On Tuesday, I was one of almost a quarter of Belmont’s registered voters to have taken advantage of Massachusetts new early voting law and cast my ballot. My wife and I walked down to the Town Hall and performed our solemn duty in an experience that I can only characterize as “mellow” and “really cool.” Why have we (the State, I mean) not done this sooner??!
I’ve had social media debates with friends who see early voting as somehow tarnishing the democratic je ne sais quoi of elections. My feeling: early voting just makes voting more convenient and elections less chaotic. The traffic at Town Hall was really steady while we were voting, with folks coming in at a steady clip to pick up and cast their (paper) ballot. You do this old school: fill out the ballot, seal it in an envelope with your name on the front and drop it into a big box. Good luck hacking my vote, “Fancy Bear” Russian hackers!!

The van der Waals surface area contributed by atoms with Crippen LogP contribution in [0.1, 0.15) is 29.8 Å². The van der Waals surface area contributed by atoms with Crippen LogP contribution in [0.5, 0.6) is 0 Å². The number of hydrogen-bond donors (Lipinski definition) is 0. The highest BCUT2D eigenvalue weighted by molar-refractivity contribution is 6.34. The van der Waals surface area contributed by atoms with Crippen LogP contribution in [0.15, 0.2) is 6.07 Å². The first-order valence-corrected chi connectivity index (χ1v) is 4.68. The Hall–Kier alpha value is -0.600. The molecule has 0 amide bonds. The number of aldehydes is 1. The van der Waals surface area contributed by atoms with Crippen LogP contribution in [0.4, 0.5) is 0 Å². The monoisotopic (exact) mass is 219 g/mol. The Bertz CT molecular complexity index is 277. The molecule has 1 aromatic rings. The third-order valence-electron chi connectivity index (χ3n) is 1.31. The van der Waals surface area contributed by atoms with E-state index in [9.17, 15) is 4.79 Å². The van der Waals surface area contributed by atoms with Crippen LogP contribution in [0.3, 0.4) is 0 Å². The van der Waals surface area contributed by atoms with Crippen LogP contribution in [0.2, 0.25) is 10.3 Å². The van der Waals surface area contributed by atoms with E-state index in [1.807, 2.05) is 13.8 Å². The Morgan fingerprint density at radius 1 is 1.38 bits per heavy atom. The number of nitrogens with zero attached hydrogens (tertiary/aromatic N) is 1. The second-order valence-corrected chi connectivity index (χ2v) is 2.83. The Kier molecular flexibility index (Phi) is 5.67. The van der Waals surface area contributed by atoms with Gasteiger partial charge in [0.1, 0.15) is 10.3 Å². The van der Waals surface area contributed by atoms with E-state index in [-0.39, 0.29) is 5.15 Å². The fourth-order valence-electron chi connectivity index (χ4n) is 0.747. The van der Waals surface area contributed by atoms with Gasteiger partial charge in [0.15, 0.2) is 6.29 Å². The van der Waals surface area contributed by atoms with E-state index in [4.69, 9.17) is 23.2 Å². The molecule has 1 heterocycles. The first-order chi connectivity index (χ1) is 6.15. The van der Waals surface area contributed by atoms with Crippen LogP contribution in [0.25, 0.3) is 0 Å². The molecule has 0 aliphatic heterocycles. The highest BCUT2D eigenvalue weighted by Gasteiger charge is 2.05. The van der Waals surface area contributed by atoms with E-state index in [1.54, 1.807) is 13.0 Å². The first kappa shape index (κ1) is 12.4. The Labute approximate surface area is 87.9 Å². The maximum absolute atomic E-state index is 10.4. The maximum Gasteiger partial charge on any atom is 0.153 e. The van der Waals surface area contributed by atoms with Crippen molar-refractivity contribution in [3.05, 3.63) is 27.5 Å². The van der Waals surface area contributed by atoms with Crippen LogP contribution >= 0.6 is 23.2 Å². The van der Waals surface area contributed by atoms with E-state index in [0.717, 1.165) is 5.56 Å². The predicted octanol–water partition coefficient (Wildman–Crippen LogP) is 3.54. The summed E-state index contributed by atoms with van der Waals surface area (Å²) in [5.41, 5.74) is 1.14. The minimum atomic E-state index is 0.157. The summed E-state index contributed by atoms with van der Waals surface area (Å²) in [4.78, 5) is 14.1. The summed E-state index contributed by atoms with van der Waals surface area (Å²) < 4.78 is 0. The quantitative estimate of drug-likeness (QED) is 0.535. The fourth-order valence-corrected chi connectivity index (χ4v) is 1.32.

So I know what you’re wondering: how did you vote, Paul?
Well, because I frequently get asked this (though usually more politely) and because I compulsively ask other people this question (often not as politely), I’m going to share my 2016 votes with you – the Blogging Belmont readership – in the hope of spurring some conversation and debate and also (maybe) persuading some of you to think or rethink some of these tricky questions.
Rather than bore you with 10,000 words on how I voted, I’ll break this into bite size pieces: President & Congress, then State Elections and Ballot Questions. First up: the top of the ballot…
President of the United States: Hillary Clinton/Tim Kaine
Are you kidding me? This isn’t even close. The choice between voting for Hillary Clinton and Donald Trump to be the 45th President is like choosing between snacking on a piece of high-quality, but bitter chocolate and sticking your hand into a running blender. In other words: it’s no choice at all.